Daily Lectionary: 1 Samuel 25:1-22; 1 Corinthians 3:1-23

Then Nabal answered David’s servants, and said, “Who is David, and who is the son of Jesse? There are many servants nowadays who break away each one from his master. (1 Samuel 25:10)

In the Name + of Jesus. Amen. David had been anointed as king over Israel but he wasn’t on the throne just yet. But Nabal didn’t care. He didn’t want to help David. He figured big shots were a dime a dozen and so he ignored David’s request for help.

It’s the same in our day and age when the Son of David, Jesus, comes up. “Well,” people say, “Nobody knows all the truth. Jesus was just one of many good teachers. All roads lead to God.” And on it goes. Preachers and saviors are a dime a dozen.

For the sake of Abigail, the wicked Nabal’s wife, David doesn’t hurt him. Instead, God strikes him down. And there is a picture of our salvation. For the sake of His Church, the Lord stays His hand. He doesn’t destroy this world and all its sinners right away. Rather, He does what He came to do to save them: die for them on the cross. Be punished for their sin. Suffer for their iniquities.

The Church pleads for the world. Even though we look around and see nothing but greed and corruption and violence and wickedness, we ask the Lord to spare the world for the Church’s sake. The time will come when the Lord will strike down this world and it will be no more. But until that day comes, we pray for the enemies of Jesus to be brought to repentance and faith in Christ.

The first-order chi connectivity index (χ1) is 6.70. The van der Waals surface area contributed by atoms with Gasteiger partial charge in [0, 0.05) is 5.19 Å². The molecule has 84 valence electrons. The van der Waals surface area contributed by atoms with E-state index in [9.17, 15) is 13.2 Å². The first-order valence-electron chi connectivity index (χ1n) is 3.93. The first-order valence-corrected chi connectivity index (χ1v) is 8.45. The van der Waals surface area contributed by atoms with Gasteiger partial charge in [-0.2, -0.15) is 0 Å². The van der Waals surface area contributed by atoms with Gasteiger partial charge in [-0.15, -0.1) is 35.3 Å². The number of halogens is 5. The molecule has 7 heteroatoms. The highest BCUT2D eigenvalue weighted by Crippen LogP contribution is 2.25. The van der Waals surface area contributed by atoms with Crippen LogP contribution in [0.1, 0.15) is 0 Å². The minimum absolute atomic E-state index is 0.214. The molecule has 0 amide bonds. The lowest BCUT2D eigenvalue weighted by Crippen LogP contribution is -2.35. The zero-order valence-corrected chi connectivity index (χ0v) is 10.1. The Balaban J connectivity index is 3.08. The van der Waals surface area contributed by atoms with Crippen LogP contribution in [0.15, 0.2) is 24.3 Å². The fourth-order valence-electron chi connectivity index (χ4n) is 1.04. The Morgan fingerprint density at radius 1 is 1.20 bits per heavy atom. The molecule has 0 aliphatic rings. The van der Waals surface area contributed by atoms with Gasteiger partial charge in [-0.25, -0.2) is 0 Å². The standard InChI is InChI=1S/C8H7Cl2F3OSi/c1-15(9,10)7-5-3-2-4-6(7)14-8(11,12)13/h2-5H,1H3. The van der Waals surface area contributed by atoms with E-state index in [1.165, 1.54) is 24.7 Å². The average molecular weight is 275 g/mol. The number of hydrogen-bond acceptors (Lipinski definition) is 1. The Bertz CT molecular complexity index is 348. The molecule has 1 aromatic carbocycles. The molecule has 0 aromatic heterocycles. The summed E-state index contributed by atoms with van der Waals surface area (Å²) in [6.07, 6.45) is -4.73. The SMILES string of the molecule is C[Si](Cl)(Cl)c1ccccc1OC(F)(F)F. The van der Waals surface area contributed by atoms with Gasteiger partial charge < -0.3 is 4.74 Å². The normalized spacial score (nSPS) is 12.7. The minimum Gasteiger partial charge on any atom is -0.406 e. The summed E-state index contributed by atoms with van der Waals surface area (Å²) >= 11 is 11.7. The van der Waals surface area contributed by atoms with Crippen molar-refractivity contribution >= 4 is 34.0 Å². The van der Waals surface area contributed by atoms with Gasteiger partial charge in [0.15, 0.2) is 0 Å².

Abigail looked to the mercy of David as the Church looks to Christ’s mercy and patience. After all, we were once like the world, walking in the way of unrighteousness and sin until rescued by our Lord. So we live in the promise of our being God’s holy people—a promise made in Baptism and confirmed when we hear Christ preached and receive His Holy Supper. And while we live in faith in Christ, we cry out for the Lord’s mercy upon the world that those people, too, may be saved. In the Name + of Jesus. Amen.

O God, O Lord of heav’n and earth, Thy living finger never wrote That life should be an aimless mote, A deathward drift from futile birth. They Word meant life triumphant hurled In splendor through Thy broken world. Since light awoke and life began Thou hast desired Thy life for man. (O God, O Lord of Heaven and Earth, LSB 834:1)

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